Going into the Nagoya Women’s Marathon on Sunday (8), the goal for Japan’s leading distance runners was clear: run faster than 2:21:47 at the World Athletics Platinum Label road race and secure a spot on the national Olympic team.
Mao Ichiyama, who had finished sixth at last year’s Marathon Grand Championship, Japan’s main trial race, broke away from the two fastest runners in the field at 30km to go on to win in 2:20:29, claiming the third and final spot on Japan’s Olympic marathon squad.
Before this race, Mizuki Matsuda – who had won the Osaka Women’s Marathon in January in 2:21:47 – was in line to take the third place on the team, but she will now be entered as a reserve after being supplanted by Ichiyama.
The pacemakers, aiming for a finishing time of 2:20:30, led a huge pack through 5km in 16:41 and 10km in 33:19. Nancy Kiprop was the first big name to drop out, stopping at 11km. Betsy Saina, who finished fifth in the 10,000m at the 2016 Olympic Games, did likewise one kilometre later.
After 15km, reached in 50:12, Olympic team contenders Reia Iwade and Kayoko Fukushi started to falter. 11 runners passed 20km in 1:06:50 and only Ai Hosoda had drifted out of the group by 25km (1:23:30). After passing 30km in 1:40:31, Ichiyama made a decisive move, covering the next five-kilometre segment alone in 16:14.
By 35km Ichiyama was 25 seconds ahead of Rionoripo. By the time she reached the finish line in 2:20:29, a PB by four minutes, the 22-year-old was more than two minutes ahead of the next finisher.
Yuka Ando, who passed four runners in the final seven kilometres, finished second in 2:22:41, the second-fastest time of her career. Rionoripo, who was in second at 40km, finished third in 2:22:56, while Ethiopia’s Hirut Tiberu was fourth in a PB of 2:23:17. Marathon debutante Sayaka Sato was fifth in 2:23:27.
Ichiyama is now the fourth-fastest Japanese woman in history, behind Mizuki Noguchi, Yoko Shibui and Naoko Takahashi, all legendary runners in Japan. Her winning performance is also the fastest time by a Japanese woman on home soil, replacing Noguchi’s 2:21:18 from Osaka in 2003.
“I had been dreaming of a day like this,” said Ichiyama. “The weather was bad, so I thought it would look great if I ran fast today. My goal was to run under 2:21:47, so I am very happy to run much faster.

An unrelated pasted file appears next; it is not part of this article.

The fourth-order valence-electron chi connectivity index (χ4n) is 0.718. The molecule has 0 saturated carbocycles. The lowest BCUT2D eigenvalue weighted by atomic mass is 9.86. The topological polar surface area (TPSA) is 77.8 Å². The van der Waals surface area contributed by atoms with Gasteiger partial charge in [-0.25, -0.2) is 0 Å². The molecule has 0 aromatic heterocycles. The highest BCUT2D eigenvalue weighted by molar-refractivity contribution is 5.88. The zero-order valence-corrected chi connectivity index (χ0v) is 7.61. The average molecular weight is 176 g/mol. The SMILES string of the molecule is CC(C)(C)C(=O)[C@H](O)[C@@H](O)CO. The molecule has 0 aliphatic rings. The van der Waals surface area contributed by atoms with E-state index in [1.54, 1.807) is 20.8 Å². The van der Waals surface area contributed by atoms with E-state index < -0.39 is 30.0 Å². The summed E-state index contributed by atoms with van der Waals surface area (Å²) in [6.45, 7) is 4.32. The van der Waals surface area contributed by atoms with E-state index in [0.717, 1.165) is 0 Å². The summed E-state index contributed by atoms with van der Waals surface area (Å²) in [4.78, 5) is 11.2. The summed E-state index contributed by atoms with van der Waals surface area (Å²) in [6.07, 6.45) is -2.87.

“I trained to run alone from 30km on, so I am happy that the race went as planned. However, my time is still not world class, so I am going to train at a higher level for the Olympics and produce a great performance at the Games for my country.
“Last year at the Tokyo Marathon the weather was even worse, but that was a good rehearsal for today,” she added. “My only concern today was my time, so I was not worried about my overseas opponents. The race went exactly as I imagined. At about 37km, I was sure I could run under 2:21. But after 40km, it was starting to get tough.”
Ken Nakamura for World Athletics
1 Mao Ichiyama (JPN) 2:20:29
2 Yuka Ando (JPN) 2:22:41
3 Purity Rionoripo (KEN) 2:22:56
4 Hirut Tiberu Damte (ETH) 2:23:17
5 Sayaka Sato (JPN) 2:23:27
6 Helen Tola (ETH) 2:23:52
7 Birke Debele (ETH) 2:25:08
8 Ai Hosoda (JPN) 2:26:34
9 Reia Iwade (JPN) 2:28:39
10 Natsuki Omori (JPN) 2:29:29
Chebet scores runaway victory at Lake Biwa Marathon
Less than six months after his triumph in Buenos Aires, Evans Chebet put together back-to-back marathon victories when winning at the Lake Biwa Marathon on Sunday (8), clocking 2:07:29 at the World Athletics Gold Label road race.
The 31-year-old Kenyan made his break just before the 36-kilometre point and went on to win by 36 seconds. The race also doubled as the final Olympic qualifying opportunity for Japanese men – provided they could break the national record of 2:05:29 – but the wet and windy conditions were not conducive to fast times, so no changes were made to the host nation’s provisional marathon line-up for Tokyo 2020.
After a slower-than-expected opening 5km of 15:21, the pace then started to pick up and the leaders passed 10km in 30:19. Defending champion Salah Bounasr and 2018 Boston Marathon champion Yuki Kawauchi started to drift back after 10km. After covering 15km in 45:09 and 20km in 1:00:12, about 28 runners passed the half way point in 1:03:32.
Ugandan record-holder Felix Chemonges drifted in and out the lead pack between 24 and 31 kilometres. Chebet, Felix Kiprotich and Stephen Mokoka then picked up the pace and formed a lead trio. Behind them, Japan’s Naoya Sakuda and Shoya Okuno broke away from the chase pack to move into fourth and fifth.
After the leaders passed 35km in 1:45:43, Chebet covered the next kilometre in 2:57 to break away from his last two opponents. He covered the final 6.5km alone and went on to win in 2:07:29.
“Today I ran 2:07 but it was not an easy race because of the rain and wind,” said Chebet, who set a PB of 2:05:00 when winning in Buenos Aires last year. “I want to come back to run again next year.”
Mokoka, who was third last year, finished second this time in 2:08:05 while Kiprotich was further behind in third with 2:08:48.
As was the case at last week’s Tokyo Marathon, several unheralded Japanese runners made big improvements while many of the top invited domestic runners didn’t fare well. Fourth-place finisher Sakuda, the first Japanese across the line, clocked 2:08:50 to take two-and-a-half minutes off his PB. Marathon debutant Shoma Yamamoto finished fifth in 2:09:18, while Okuno took 10 minutes off his PB with 2:09:28 in seventh place.
Ken Nakamura for World Athletics
1 Evans Chebet (KEN) 2:07:29
2 Steven Mokoka (RSA) 2:08:05
3 Felix Kiprotich (KEN) 2:08:48
4 Naoya Sakuda (JPN) 2:08:50
5 Shoma Yamamoto (JPN) 2:09:18
6 Alphonce Simbu (TAN) 2:09:23
7 Shoya Okuno (JPN) 2:09:28
8 Kenya Sonota (JPN) 2:09:50
9 Felix Chemonges (UGA) 2:10:08
10 Koki Yoshioka (JPN) 2:10:13